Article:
Hard-hit districts push back against charter schools
Western Pennsylvania school districts that are losing students and money to charter schools are fighting back.
The Penn Hills school board this week approved spending $3,500 a month for two years of advertising on TV and the Internet. Thirty-second ads will promote the Penn Hills Senior High School that opened last month.
The neighboring Woodland Hills school board awarded a $13,000 contract on Wednesday to develop infomercials to air on public access television.
Districts traditionally have not advertised schools, but their charter-school counterparts have, attracting a growing number of students.
Woodland Hills will pay $13.9 million — nearly 17 percent of its annual budget — to charter schools this year to educate more than 1,150 children who live in the district, the most students among 49 suburban districts the Tribune-Review surveyed. About 22 percent of eligible students there go to charter schools. Penn Hills is sending 787 students to charter schools at a cost of $8.1 million.
“It's cost us personnel. It's cost us programs,” said Tara Reis, a Woodland Hills board member and parent. “When you see these kinds of numbers, it's staggering. That's why we don't have reading specialists or an after-school tutoring program or pre-K programs anymore.”
Since the Legislature approved charter schools in 1997, 175 have opened statewide. Sixteen are online only. The charters are privately operated but funded by tuition payments from districts.
Supporters say they offer a better education than traditional public schools.
“I feel like a charter school gives us public education with a private-school feel,” said Ivelisse Torres of Penn Hills, whose daughter, Chloe, attends first grade at Imagine Penn Hills Charter School of Entrepreneurship, which opened in 2012.
Districts such as Woodland Hills are fighting reputations for low test scores and violence.
“The parent perspective is that the environment (in the school district) isn't conducive for the child,” said Bob Fayfich, executive director of the Pennsylvania Coalition of Public Charter Schools. “There's violence in the school, not a focus on learning.”
Reis said Woodland Hills needs to highlight that the district and high school met minimum test score levels. Its infomercials would include a five-minute piece outlining positive things happening in the district; two one-minute spots sharing student experiences and alumni perspectives; and several 30-second ads themed “Woodland Hills … where diversity works.”
Butch Santicola, spokesman for the Pennsylvania State Education Association, the state's largest public teachers' union, said districts “have sat back and been in defensive mode.”
“Charter schools are a game-changer, no doubt,” said Joseph Domaracki, interim associate dean of the College of Educational Technology at Indiana University of Pennsylvania. “Public schools have to do more to maintain their populations. It‘s a reality.”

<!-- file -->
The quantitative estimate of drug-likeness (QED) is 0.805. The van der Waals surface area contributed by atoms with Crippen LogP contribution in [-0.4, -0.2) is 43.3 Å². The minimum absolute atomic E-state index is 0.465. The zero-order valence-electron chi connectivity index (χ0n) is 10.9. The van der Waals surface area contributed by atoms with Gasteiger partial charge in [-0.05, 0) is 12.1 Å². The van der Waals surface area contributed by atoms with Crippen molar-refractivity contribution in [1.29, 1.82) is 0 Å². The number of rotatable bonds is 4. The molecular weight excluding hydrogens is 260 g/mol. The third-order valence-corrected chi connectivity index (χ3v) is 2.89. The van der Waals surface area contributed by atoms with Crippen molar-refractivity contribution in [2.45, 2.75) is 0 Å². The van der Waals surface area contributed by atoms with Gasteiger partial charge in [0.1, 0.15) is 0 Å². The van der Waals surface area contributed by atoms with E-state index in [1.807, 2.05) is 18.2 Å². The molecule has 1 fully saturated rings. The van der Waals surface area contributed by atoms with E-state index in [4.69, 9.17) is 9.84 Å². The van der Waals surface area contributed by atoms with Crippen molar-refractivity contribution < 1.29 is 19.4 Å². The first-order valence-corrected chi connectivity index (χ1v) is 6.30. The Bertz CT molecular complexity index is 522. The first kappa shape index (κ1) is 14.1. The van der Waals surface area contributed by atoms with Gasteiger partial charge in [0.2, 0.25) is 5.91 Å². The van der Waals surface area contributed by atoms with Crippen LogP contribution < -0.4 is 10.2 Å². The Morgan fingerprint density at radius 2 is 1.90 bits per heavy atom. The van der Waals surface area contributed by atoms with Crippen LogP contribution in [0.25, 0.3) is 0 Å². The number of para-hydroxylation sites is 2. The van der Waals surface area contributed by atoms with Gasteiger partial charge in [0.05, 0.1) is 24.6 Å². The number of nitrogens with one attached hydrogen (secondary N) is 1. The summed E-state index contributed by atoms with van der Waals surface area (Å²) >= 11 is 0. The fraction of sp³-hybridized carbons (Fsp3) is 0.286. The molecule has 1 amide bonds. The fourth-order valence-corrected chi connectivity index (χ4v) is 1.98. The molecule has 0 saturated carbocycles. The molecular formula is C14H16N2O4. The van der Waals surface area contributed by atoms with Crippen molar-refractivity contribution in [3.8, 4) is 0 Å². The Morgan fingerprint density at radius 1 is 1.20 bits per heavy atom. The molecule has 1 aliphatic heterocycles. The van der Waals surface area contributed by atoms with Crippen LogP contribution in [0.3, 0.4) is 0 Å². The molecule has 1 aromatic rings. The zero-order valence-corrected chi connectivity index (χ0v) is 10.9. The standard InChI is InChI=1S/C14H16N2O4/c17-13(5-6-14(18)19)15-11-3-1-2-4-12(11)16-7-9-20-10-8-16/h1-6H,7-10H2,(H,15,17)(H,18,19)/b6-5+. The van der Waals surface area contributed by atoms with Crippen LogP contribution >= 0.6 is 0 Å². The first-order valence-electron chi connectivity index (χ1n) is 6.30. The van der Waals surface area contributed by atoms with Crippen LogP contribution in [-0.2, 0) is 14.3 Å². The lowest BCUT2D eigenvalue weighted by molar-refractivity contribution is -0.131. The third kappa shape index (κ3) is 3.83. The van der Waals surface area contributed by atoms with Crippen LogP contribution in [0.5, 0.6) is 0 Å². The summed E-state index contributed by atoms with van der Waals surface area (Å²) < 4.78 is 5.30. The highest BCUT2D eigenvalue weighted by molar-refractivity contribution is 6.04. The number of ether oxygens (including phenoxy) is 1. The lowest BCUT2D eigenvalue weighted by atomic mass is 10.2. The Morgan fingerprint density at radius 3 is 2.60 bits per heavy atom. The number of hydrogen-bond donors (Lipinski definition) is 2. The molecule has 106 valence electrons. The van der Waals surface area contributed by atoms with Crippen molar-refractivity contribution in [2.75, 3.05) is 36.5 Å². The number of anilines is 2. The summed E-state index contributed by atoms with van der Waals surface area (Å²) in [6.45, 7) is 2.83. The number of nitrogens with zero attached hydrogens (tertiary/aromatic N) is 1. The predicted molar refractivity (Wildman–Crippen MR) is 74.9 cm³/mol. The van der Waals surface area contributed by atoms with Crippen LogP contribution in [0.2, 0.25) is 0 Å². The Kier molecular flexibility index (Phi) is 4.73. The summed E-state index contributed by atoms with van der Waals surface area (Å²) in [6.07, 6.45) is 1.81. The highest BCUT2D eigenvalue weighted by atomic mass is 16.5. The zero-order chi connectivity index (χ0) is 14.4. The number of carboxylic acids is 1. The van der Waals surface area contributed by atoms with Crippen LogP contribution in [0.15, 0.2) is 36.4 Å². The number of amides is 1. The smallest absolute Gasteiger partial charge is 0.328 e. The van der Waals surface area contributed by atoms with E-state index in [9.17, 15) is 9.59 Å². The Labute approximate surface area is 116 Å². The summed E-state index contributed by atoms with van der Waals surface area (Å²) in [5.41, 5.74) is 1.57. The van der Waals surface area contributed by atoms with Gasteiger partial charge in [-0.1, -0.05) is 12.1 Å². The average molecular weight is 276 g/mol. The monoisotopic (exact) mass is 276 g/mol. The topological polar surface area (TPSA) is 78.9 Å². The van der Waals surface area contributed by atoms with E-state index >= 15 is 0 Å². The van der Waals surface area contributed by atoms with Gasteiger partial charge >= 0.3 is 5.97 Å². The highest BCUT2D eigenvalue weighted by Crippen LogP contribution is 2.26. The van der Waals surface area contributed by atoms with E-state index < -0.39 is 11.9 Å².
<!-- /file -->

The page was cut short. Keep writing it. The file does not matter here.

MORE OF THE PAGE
Districts responded slowly. Some started cyber programs.
A group of Westmoreland County districts offers courses through e-Academy, a cyber program the Intermediate Unit began. About 600 students participate, including 30 at Norwin's Center for 21st Century Learners. Some take traditional and cyber classes, said Tracy McNelly, Norwin's assistant superintendent of secondary education.
“What districts are seeing is that it's sort of stopping the bleeding,” said Allie Arendas, distance learning specialist for Westmoreland Intermediate Unit.
This year at Quaker Valley schools in the Sewickley area, more students enrolled in the district's QV e-Learning program than in charter schools.
“I don't know that I have a crystal ball, but competition and choice seem to be the rule of the day,” said Quaker Valley Superintendent Joseph Clapper. “Public school districts, in my opinion, shouldn't shy away from that.”
Districts asked state lawmakers for help. A bill to create a commission to study charter school funding passed the Senate but stalled in the House last year.
Sen. Jim Brewster, D- McKeesport, who publicly supported Propel Schools, acknowledged problems with the charter concept because charters siphon money from public districts.
“Right now, it's a feeding frenzy,” he said.
Melissa Hart, a lawyer who as a state senator was among sponsors of the charter school law, said she's pleased with their development.
“For some kids, the charters have been a real savior in some areas,” Hart said, noting that “no piece of legislation is perfect.”
“I'm happy ... that parents and families have more freedom on where to send kids without having to pay to send them somewhere. I think that's a good thing.”
Daveen Rae Kurutz is a staff writer for Trib Total Media. She can be reached at 412-856-7400, ext. 8627. Staff writer Matthew DeFusco contributed to this report.
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